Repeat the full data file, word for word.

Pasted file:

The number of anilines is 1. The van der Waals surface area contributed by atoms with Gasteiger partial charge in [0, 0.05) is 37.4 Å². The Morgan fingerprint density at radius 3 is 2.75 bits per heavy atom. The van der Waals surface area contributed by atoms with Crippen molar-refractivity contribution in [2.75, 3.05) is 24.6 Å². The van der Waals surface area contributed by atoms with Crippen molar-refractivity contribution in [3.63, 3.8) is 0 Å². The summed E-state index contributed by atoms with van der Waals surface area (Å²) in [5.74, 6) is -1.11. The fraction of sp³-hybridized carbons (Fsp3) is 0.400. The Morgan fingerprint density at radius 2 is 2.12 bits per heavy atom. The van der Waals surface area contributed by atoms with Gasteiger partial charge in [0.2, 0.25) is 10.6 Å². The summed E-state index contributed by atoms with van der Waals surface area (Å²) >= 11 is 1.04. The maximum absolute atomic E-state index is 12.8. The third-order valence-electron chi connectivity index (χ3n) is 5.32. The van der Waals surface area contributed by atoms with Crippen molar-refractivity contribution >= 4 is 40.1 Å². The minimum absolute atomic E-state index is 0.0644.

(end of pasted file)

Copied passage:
The number of anilines is 1. The van der Waals surface area contributed by atoms with Gasteiger partial charge in [0, 0.05) is 37.4 Å². The Morgan fingerprint density at radius 3 is 2.75 bits per heavy atom. The van der Waals surface area contributed by atoms with Crippen molar-refractivity contribution in [2.75, 3.05) is 24.6 Å². The van der Waals surface area contributed by atoms with Crippen molar-refractivity contribution in [3.63, 3.8) is 0 Å². The summed E-state index contributed by atoms with van der Waals surface area (Å²) in [5.74, 6) is -1.11. The fraction of sp³-hybridized carbons (Fsp3) is 0.400. The Morgan fingerprint density at radius 2 is 2.12 bits per heavy atom. The van der Waals surface area contributed by atoms with Gasteiger partial charge in [0.2, 0.25) is 10.6 Å². The summed E-state index contributed by atoms with van der Waals surface area (Å²) >= 11 is 1.04. The maximum absolute atomic E-state index is 12.8. The third-order valence-electron chi connectivity index (χ3n) is 5.32. The van der Waals surface area contributed by atoms with Crippen molar-refractivity contribution >= 4 is 40.1 Å². The minimum absolute atomic E-state index is 0.0644.